Don’t Kill Me For My Mother.

I had a funny dream and it reminded me of someone I lost and an incident that occurred when we just became friends.


During my second year at Uniben, I met a man at the faculty of pharmacy library and I was instantly fascinated by him. He had graduated from the faculty with a B.Pharm degree in the 1990s and he was enrolled in the three-year PharmD conversion programme at the time.


And so we talked about his programme, I was very irritated by the ‘extra’ year it was going to give me. I’d planned to be out of school in five years when I choose pharmacy. He changed my mind about it and made me even excited about it. If Uniben had used him as part of their pitch in selling that degree to NUC and PCN, things would have moved much faster.


Looking back now, I can only laugh at the delicious irony of my thinking that six years in school was too long. What did I know then though?


The programme was run on weekends and he came into Benin-city from Port-Harcourt and stayed in a hotel for the weekend before going back to his base on Sunday morning/afternoon. I asked how much he was spending on hotel bills for the weekend and it came to about twenty thousand naira for lodging and feeding.


At the time, my uncle was paying a hundred and twenty thousand naira for a semi-detached three-bedroom house near Uselu and he thought it was too expensive. This my friend liked to stay around Ikpoba slope and he could get a three-bedroom flat at the time for about half of my uncle’s rent.


I berated him for ‘wasting’ money when he could save most of it by renting his own place, the money he spent on feeding was negligible, it was staying at the hotel that was ‘finishing’ his money. He explained that it was more convenient for him to stay at a hotel and he didn’t want the hassle of renting especially because of neighbour wahala.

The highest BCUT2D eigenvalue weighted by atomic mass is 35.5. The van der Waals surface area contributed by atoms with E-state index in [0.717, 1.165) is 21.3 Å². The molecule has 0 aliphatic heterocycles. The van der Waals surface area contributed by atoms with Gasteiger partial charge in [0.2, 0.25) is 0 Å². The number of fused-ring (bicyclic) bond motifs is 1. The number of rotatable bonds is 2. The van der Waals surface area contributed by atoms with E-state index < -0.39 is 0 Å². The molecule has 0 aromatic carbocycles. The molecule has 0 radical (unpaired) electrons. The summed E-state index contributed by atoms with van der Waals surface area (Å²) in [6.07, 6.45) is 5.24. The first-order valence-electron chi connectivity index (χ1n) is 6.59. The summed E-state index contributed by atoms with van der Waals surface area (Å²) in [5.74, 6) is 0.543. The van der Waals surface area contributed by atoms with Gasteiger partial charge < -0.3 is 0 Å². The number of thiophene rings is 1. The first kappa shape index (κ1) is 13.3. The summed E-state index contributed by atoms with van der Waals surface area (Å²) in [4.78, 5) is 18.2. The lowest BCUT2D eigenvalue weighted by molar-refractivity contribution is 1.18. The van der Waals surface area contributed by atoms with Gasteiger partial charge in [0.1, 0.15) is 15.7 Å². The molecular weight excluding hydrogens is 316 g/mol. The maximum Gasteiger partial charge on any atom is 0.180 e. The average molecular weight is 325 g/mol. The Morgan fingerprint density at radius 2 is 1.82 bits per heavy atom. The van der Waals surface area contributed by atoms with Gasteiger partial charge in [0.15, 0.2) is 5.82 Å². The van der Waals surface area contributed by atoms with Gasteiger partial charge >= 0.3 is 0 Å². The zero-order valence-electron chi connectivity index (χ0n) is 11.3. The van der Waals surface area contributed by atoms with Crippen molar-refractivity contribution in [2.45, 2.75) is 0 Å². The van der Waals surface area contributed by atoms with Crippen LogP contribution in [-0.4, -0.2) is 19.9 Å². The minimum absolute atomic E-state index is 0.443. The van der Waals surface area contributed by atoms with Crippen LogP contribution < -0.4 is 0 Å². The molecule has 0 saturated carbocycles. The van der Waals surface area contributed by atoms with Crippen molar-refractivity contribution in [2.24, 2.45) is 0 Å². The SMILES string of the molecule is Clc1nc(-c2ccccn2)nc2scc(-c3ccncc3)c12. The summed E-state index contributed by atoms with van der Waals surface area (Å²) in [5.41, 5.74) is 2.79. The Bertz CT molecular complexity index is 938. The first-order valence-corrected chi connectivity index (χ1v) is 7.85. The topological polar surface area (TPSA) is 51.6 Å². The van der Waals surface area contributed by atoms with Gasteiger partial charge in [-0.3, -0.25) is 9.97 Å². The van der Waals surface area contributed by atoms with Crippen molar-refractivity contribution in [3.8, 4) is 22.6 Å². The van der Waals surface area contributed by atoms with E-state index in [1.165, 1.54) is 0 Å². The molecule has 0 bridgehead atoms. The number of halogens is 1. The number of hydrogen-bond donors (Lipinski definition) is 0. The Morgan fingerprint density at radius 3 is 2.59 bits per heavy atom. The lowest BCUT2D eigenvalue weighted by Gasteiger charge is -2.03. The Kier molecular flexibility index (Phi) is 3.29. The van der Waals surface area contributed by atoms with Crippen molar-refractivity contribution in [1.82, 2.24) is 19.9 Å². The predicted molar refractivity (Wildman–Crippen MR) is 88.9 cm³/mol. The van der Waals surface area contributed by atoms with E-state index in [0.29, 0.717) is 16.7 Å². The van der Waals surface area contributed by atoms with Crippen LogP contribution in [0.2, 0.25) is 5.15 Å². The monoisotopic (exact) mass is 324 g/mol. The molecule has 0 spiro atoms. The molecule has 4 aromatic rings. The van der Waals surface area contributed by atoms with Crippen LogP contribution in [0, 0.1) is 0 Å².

It was a standoff, I was totally convinced I was right and he was just wasting his money. He on the other hand was amused by how fiercely I wanted to safeguard a stranger’s money but he didn’t concede I was right. He said I would understand one day.


Sadly, he isn’t here anymore to tell me I told you so. I would do the exact thing in his position even now in my broke state, unlike him who was even running a thriving pharmacy in Port-Harcourt and had his fingers in many business pies. Who wants the hassle of getting a house ready for occupation for only one weekend a month? Not me.


I remember that incident when I’m faced with people who try to tell me how to run my affairs when they have no understanding of the circumstances of my life. I also remember how arrogantly I was yarning dust when I see some people do the same – especially on social media.


Unlike my friend who had the grace to engage an imperious teenager nearly half his age, my mother’s only daughter doesn’t have that kind of energy. I pretend to think for a minute and then, I say ok.


It is not me you will kill for Onyeomachi.



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